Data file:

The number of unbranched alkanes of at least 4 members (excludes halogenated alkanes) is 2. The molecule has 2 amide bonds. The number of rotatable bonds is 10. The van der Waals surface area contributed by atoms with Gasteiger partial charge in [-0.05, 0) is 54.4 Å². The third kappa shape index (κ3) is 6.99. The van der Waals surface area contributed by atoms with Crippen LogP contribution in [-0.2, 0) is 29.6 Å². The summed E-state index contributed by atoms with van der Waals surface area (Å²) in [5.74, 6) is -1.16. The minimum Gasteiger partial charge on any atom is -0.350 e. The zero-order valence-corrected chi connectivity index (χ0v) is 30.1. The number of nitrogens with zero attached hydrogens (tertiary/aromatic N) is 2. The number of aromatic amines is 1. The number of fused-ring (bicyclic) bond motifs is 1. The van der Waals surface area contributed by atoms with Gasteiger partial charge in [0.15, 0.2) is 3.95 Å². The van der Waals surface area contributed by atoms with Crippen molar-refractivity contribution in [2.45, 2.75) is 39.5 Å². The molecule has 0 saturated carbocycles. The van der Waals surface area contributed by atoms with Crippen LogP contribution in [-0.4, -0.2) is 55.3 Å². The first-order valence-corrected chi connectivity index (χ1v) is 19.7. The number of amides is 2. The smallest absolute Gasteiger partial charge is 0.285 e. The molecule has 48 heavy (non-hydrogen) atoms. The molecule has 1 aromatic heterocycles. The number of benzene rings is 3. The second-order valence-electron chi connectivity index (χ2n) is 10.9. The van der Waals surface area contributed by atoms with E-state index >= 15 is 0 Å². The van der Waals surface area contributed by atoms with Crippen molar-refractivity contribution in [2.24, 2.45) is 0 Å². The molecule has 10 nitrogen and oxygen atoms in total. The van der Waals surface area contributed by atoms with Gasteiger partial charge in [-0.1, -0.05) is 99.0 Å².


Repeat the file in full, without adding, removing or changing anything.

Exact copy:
The number of unbranched alkanes of at least 4 members (excludes halogenated alkanes) is 2. The molecule has 2 amide bonds. The number of rotatable bonds is 10. The van der Waals surface area contributed by atoms with Gasteiger partial charge in [-0.05, 0) is 54.4 Å². The third kappa shape index (κ3) is 6.99. The van der Waals surface area contributed by atoms with Crippen LogP contribution in [-0.2, 0) is 29.6 Å². The summed E-state index contributed by atoms with van der Waals surface area (Å²) in [5.74, 6) is -1.16. The minimum Gasteiger partial charge on any atom is -0.350 e. The zero-order valence-corrected chi connectivity index (χ0v) is 30.1. The number of nitrogens with zero attached hydrogens (tertiary/aromatic N) is 2. The number of aromatic amines is 1. The number of fused-ring (bicyclic) bond motifs is 1. The van der Waals surface area contributed by atoms with Gasteiger partial charge in [0.15, 0.2) is 3.95 Å². The van der Waals surface area contributed by atoms with Crippen molar-refractivity contribution in [2.45, 2.75) is 39.5 Å². The molecule has 0 saturated carbocycles. The van der Waals surface area contributed by atoms with Crippen LogP contribution in [-0.4, -0.2) is 55.3 Å². The first-order valence-corrected chi connectivity index (χ1v) is 19.7. The number of amides is 2. The smallest absolute Gasteiger partial charge is 0.285 e. The molecule has 48 heavy (non-hydrogen) atoms. The molecule has 1 aromatic heterocycles. The number of benzene rings is 3. The second-order valence-electron chi connectivity index (χ2n) is 10.9. The van der Waals surface area contributed by atoms with E-state index >= 15 is 0 Å². The van der Waals surface area contributed by atoms with Crippen molar-refractivity contribution in [2.24, 2.45) is 0 Å². The molecule has 10 nitrogen and oxygen atoms in total. The van der Waals surface area contributed by atoms with Gasteiger partial charge in [-0.1, -0.05) is 99.0 Å².